Flood damage help for residents at wait-and-see stage




FLINT TWP. — Eight hundred homes in Flint Township were among more than 1,700 households in Genesee County reporting some level of flood damage caused by the record May 4 rainfall, according to Jennifer Boyer, county emergency management coordinator.

In a financial aid update to the township board Monday, Boyer said she worked with a team from the Federal Emergency Management Agency (FEMA) who arrived May 14 and spent four days assessing local damage, after Gov. Rick Snyder declared a state of emergency here.

The FEMA team spent almost three days looking over Flint Township sites which along with Clayton Township suffered the most widespread flooding damage, Boyer said.

When FEMA teams come in they don’t look at every damaged property in making a determination whether the affected area meets a threshold for assistance, she said. Currently FEMA’s assessment is being reviewed at the state level to determine whether to ask for a presidential disaster declaration to receive financial relief.

The damage assessment looks not only at the number of properties affected but also preexisting economic conditions such as unemployment and foreclosure rates, Boyer said.

“Right now we are in a wait and hold (mode),” she said, adding that she will notify the township if and when any assistance is awarded or announced — a process could take 30 days or so,

Boyer also described day-by-day actions taken in the aftermath of the flooding. The county had 72 hours from when the flood hit to submit a request for state and federal assistance. Boyer had met with Flint and Clayton township officials by the afternoon of May 4 which was the basis for county board chairman Jamie Curtis to declare a county state of emergency.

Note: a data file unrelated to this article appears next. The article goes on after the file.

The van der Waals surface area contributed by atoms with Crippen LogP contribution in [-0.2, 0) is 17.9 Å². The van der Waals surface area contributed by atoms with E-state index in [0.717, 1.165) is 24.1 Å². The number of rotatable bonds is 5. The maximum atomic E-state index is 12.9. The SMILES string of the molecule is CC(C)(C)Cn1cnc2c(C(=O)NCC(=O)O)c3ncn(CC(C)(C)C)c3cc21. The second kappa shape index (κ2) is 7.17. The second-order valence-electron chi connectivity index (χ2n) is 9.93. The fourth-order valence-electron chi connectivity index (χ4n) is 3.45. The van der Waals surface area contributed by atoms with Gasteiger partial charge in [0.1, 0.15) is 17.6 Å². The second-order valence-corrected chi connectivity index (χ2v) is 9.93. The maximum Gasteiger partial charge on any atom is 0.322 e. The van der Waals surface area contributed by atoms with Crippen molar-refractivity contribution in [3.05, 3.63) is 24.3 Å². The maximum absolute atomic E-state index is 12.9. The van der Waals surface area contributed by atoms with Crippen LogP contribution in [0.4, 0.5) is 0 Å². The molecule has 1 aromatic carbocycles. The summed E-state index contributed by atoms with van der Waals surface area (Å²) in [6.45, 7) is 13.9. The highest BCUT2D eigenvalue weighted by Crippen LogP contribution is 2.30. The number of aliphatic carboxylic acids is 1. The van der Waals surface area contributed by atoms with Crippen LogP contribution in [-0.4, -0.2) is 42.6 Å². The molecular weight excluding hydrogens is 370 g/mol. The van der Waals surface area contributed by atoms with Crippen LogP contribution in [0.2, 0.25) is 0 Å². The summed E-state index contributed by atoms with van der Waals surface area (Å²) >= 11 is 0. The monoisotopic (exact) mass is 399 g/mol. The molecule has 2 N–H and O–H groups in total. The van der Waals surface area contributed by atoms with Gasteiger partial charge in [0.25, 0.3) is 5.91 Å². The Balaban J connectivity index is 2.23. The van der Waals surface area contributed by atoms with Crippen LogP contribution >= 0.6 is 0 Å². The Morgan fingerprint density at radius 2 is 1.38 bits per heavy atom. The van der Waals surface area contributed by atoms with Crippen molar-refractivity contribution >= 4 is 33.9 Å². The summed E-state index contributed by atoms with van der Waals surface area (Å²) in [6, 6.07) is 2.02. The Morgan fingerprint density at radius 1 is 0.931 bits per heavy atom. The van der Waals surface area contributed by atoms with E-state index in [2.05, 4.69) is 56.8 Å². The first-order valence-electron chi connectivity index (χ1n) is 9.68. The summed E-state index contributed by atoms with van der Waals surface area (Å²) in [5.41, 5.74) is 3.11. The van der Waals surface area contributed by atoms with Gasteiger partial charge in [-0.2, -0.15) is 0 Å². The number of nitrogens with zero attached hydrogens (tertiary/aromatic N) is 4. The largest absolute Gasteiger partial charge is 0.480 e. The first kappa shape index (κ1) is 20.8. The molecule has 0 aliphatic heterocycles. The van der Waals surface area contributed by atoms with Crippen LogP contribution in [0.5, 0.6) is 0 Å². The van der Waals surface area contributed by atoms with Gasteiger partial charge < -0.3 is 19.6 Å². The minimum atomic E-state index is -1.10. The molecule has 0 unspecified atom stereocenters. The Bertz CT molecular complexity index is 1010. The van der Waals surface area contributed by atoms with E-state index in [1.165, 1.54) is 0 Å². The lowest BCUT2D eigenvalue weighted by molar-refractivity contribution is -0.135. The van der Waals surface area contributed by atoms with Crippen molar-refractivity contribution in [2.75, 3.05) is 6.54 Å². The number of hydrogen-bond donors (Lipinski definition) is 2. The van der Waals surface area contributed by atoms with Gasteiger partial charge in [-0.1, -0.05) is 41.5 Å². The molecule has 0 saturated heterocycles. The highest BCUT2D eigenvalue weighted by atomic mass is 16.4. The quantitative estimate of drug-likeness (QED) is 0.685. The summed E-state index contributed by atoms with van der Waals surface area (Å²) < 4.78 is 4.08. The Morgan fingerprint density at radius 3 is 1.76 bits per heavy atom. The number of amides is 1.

By Sunday, May 6, damage claims were being solicited from residents countywide which Boyer used to “draw a picture” with software to show state officials the extent of damage county residents were dealing with.

By May 11 – one week after the flood – the state had determined damage to severe enough for the governor to declare a state of emergency. FEMA workers arrived three days later.

If flood damage assistance becomes available, Boyer said her office will publicize available programs.

State Sen. John Gleason, who attended the meeting, said he is working to bring the state insurance commissioner to town within a week to 10 days to hold a public hearing for flood victims. That would help the attention of insurance agents and also establish a record of the extent of damages to facilitate getting a fruitful response at the state level. Similar measures were taken in previous year when many homeowners were denied assistance following tornado damage, he said.

Several neighborhood in Flint Township sustained extensive flooding damage.

In a recap of the township’s hardest hit major roadways, Supervisor Karyn Miller said that Linden road was closed under the bridge south of Bristol Road; Miller Road had a foot of water near I-75, Hammerberg Road was closed south of Ballenger and I-69 and I-75 were shut down.


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